The arrival of Europeans and tourists in Central Australia disrupted tens of thousands of years of Anangu history, but 150 years later, there’s a new appreciation for traditional wisdom
For anyone planning to visit Uluru-Kata Tjuta National Park for the first time, there’s one thing you need to know about the experience of visiting this remote and beautiful part of Australia: Whether it’s staring in wonder at the night sky as you learn about the Anangu’s interpretation of the stars or waking at dawn to see Uluru emerge from the darkness, you will be profoundly moved by the power of the park’s history, people and landscapes.
The stories of the Anangu, who are thought to have settled in this part of the Central Australian Desert between 10,000 and 20,000 years ago, describe how their spiritual ancestors created the animals, plants and rocks at the beginning of time, bringing the world into life as they moved across the land. Since that time, the Anangu have borne the responsibility of caring for the land and passing on the traditional knowledge of its wisdom, laws and customs (Tjukurpa) through millennia.
Guides are allowed to share some of this Tjukurpa, and as they describe to visitors the relationship of the landscape to the dreaming, rocks shapeshift into animals and spirits as the landscape becomes a world of stories.
While this is the way many visitors to the park will experience the Uluru-Kata Tjuta landscape today, in 1873 explorer William Gosse had a more prosaic outlook (although he was equally astonished by the view). When he first glimpsed Uluru, he described it simply as an “immense rock rising abruptly from the plain.” On a reconnoitre with his Afghan cameleer Kamran from their base camp at Kings Canyon, Gosse noted the sighting in his diary - the first on record by a European - then named it Ayers Rock after the Chief Secretary of South Australia, Sir Henry Ayers, before returning to his primary expedition to find a route from Central Australia to Perth.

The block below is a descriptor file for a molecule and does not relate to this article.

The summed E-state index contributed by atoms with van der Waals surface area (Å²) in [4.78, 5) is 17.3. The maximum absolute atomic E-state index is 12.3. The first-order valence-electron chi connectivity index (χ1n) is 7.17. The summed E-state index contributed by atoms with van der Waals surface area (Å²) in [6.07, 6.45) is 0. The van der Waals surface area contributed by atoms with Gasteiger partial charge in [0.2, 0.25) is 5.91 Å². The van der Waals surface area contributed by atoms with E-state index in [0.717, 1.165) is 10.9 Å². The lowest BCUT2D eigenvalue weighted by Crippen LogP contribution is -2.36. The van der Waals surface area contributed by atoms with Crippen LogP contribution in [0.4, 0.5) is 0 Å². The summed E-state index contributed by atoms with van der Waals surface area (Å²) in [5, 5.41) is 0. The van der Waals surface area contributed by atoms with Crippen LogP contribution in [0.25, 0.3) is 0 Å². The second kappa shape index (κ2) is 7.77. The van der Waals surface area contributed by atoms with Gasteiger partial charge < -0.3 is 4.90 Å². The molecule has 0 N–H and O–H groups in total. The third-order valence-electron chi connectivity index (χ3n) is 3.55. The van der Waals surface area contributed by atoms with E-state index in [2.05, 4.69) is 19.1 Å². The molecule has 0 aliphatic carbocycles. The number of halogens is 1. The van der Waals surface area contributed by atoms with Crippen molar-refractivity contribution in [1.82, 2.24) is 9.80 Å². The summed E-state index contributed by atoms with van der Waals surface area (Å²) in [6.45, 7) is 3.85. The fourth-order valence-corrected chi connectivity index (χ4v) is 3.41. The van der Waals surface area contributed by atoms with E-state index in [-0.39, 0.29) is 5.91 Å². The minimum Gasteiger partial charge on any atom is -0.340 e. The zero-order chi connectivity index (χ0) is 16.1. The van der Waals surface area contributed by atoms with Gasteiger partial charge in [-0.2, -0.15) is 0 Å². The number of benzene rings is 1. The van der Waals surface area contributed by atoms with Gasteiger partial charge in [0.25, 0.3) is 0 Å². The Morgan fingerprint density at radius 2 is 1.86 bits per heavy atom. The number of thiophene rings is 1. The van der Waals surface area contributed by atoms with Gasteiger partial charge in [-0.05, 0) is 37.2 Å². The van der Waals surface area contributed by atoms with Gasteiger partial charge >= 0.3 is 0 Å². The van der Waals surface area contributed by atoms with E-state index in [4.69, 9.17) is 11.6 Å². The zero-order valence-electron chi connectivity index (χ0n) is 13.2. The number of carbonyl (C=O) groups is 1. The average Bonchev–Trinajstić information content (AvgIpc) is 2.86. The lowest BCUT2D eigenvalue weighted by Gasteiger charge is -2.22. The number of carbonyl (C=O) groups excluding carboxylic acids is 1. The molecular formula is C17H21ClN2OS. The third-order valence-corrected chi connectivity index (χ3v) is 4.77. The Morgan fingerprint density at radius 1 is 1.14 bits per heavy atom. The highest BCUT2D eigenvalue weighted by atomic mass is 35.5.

Millions of years in the making
Despite speculation that Uluru and Kata Tjuta may have been the result of a massive meteor, the view that Gosse and Kamran were so astonished by is actually a rock formation that, along with its neighbour Kata Tjuta, had its beginnings around 550 million years ago, when erosion caused flat fans of sand and rock to form on the plains around the Petermann Ranges. These were later covered by the sea and the water pressure slowly turned them to solid rock. The sea eventually disappeared and movement in the tectonic plates caused the rocks to fold and tilt, creating the two distinct formations we know today. There’s more to both rocks that the eye can see: Uluru’s iconic red colour comes from the rusting of iron found within the grey arkose rock while Kata Tjuta’s texture, often described as looking like plum pudding, is a mix of granite and basalt and both formations are the relatively small tips of rock slabs that stretch another 6 km underground.